Another example is a family in the mission over which I presided, a family by the name of Agnew. They were difficult people to convert. William Agnew, particularly, would not listen to the missionaries, but finally he consented to attend our Sunday School with his wife, three children, and the two missionaries. However, when the missionaries came on Sunday morning to escort the family to the chapel, there had been a little disagreement in their home. Brother Agnew had insisted, “I will not go to the Mormon Sunday School.”
His wife replied, “But you promised, Bill. You promised these young men that you would go.”
“I’m not going, and that’s that!” he said. He became rather angry, but somewhat reluctantly he permitted his wife and children to go to Sunday School. He later told me of the events of that morning. He said, “When my wife and children shut the door and left me alone in the living room, I had nothing good to say about the Mormon faith. I was about as angry a man as one could imagine. I picked up the morning newspaper to see if I could read about the problems of the world and get my mind off religion, but it was to no avail. I kept thinking, my wife and my children have gone to meet with the Mormons. I then went into my daughter Isabel’s bedroom. I thought that perhaps I could turn on the news and hear something different. As I turned on the little radio on her nightstand, what do you think I heard? The Mormon Tabernacle Choir! What message do you think I heard? Richard L. Evans spoke on the subject ‘Let Not the Sun Go Down on Thy Wrath.’ I felt as though the Lord were talking to me personally. I got down upon my knees and promised my Heavenly Father that I would no longer rail against Him—that I would do what these young missionaries had taught me to do.”
When his wife and children returned from Sunday School, they found a new husband and a new father. They couldn’t understand why he was in such a pleasant mood. Finally they asked him what had happened to change his attitude.
He said: “I’ll tell you. I was so upset when you left that I read the paper in an attempt to get my mind off all of you. No success. Then I went to Isabel’s bedroom and turned on the radio to hear the news, and of all things, I heard the Mormon Tabernacle Choir. This man, Richard L. Evans, spoke to me and said, ‘Don’t let the sun go down on thy wrath.’ I felt closer to God at that moment than I have ever felt in my life. I am ready to go with you to the meetings. I am ready to pursue a diligent study with the missionaries.”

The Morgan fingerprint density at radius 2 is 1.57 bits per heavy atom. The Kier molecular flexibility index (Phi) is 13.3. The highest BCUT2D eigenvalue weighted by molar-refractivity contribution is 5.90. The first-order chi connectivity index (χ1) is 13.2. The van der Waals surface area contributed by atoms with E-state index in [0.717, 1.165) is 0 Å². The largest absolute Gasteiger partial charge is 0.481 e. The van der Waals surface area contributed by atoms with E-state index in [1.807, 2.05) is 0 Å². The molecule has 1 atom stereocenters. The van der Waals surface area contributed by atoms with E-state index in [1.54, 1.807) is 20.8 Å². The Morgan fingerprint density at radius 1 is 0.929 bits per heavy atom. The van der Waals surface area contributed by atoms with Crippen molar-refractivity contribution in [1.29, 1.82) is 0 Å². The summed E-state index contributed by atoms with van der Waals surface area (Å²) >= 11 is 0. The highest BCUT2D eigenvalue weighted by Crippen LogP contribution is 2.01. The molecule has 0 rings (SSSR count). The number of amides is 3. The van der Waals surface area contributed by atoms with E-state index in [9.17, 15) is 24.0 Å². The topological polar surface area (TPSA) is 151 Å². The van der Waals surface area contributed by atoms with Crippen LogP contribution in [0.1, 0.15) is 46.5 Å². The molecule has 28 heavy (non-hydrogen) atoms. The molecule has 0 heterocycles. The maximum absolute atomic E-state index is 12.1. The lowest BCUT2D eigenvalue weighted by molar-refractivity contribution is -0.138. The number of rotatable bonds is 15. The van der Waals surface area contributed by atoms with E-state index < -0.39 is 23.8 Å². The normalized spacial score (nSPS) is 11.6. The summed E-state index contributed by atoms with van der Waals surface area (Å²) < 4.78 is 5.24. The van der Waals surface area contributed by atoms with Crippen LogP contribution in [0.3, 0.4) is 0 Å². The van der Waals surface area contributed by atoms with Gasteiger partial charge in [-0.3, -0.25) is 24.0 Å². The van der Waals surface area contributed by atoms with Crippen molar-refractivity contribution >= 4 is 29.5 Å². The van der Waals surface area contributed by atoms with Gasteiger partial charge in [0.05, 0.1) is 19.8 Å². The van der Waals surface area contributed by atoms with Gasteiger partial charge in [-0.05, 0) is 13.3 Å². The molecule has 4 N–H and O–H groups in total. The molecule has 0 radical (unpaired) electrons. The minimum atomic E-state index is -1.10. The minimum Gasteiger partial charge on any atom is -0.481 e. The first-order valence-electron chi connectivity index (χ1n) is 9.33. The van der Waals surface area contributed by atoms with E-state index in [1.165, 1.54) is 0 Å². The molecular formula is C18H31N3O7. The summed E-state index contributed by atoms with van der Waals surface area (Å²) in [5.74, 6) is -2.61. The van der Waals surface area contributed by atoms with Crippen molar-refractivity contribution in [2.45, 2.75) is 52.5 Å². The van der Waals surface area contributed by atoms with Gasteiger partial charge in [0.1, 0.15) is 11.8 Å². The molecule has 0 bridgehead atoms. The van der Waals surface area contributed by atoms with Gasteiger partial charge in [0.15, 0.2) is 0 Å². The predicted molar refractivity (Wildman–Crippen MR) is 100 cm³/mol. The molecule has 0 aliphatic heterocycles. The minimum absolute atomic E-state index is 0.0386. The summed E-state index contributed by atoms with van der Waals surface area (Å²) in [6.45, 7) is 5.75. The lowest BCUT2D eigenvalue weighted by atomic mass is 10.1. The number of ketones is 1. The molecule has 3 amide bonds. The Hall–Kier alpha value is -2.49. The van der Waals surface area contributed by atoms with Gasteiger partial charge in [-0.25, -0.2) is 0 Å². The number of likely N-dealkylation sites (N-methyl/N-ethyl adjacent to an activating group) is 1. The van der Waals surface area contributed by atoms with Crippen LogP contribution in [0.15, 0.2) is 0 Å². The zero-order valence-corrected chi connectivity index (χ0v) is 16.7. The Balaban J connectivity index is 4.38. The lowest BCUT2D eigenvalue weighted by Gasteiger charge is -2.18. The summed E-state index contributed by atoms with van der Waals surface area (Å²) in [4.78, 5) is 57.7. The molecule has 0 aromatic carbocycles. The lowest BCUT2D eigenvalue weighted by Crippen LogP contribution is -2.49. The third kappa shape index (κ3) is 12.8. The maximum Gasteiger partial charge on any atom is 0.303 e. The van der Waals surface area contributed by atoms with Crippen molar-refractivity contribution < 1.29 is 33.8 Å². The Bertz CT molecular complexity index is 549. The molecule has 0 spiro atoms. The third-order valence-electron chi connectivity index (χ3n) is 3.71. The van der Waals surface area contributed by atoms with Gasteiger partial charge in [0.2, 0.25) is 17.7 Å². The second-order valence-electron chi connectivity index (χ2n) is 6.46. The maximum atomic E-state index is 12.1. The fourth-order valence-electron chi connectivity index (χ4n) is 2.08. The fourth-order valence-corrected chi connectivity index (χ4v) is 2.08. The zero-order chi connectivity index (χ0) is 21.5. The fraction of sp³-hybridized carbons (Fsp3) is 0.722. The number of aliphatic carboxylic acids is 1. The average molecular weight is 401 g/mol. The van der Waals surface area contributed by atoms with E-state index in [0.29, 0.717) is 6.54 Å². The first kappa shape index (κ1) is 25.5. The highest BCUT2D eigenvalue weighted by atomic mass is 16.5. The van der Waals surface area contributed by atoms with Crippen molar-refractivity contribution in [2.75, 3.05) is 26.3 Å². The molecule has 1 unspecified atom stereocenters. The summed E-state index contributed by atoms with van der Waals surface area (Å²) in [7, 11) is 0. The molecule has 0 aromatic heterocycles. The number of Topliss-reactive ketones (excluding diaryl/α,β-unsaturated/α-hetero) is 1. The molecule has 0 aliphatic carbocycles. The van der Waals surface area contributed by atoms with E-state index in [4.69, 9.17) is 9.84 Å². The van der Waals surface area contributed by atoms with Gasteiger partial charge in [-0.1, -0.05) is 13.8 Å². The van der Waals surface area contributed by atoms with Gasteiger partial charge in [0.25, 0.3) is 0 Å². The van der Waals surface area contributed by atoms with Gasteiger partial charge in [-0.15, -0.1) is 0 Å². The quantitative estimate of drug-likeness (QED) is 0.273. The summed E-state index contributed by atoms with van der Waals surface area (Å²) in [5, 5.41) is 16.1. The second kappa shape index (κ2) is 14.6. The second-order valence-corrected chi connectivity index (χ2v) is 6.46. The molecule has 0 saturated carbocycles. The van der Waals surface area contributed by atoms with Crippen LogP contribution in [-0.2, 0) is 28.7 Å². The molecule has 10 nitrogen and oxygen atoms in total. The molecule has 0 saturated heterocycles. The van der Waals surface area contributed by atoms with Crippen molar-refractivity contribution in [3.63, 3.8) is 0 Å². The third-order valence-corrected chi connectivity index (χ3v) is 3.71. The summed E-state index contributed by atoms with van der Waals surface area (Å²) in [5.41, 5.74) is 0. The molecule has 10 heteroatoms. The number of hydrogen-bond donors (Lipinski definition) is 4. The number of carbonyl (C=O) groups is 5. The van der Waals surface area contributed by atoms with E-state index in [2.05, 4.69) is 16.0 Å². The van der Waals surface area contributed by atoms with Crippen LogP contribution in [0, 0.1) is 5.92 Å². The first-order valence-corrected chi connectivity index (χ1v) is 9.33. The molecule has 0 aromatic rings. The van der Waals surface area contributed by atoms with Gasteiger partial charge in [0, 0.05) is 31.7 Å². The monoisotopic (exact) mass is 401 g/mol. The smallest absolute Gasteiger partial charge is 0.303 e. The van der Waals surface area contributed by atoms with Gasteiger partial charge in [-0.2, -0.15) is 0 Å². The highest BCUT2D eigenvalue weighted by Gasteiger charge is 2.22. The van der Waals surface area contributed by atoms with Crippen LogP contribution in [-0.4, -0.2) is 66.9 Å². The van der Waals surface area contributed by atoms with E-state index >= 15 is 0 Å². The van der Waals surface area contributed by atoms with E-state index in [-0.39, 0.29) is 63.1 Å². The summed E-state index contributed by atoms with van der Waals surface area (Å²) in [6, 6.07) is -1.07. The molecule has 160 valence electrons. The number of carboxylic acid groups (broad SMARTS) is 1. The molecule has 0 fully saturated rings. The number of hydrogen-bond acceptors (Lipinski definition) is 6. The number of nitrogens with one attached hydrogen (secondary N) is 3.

Isabel said, “Dad, that’s a wonderful story—if only it were true.”
Her father said, “Isabel, it’s true.”
She said, “No, Dad. Did you say that you turned on the radio on my nightstand?”
He replied, “That’s the one—the little white one.”
“Dad,” she said, “that radio hasn’t worked for several weeks. I think the tubes are burned out.”
“Isabel,” he said, “that radio works. Come with me.” He led his family into Isabel’s bedroom, walked over to the nightstand next to her bed, and turned on the radio as he had done just one hour earlier, but no sound came forth. That radio did not work! But when our Heavenly Father needed to communicate a message to an honest seeker after truth, that radio not only worked, but it tuned him into the very program and to the very message he needed to bring him to a recognition of the truth. Little wonder that he later became the bishop of that ward. Little wonder that all three of his children are active in the Church and continue to fill positions of responsibility.
When we serve our God, when we love Him, He knows it, and He will take us by the hand and give us answers to our prayers. (Thomas S. Monson, How Do We Show Our Love? January 1998 Ensign, p.4-5, emphasis added).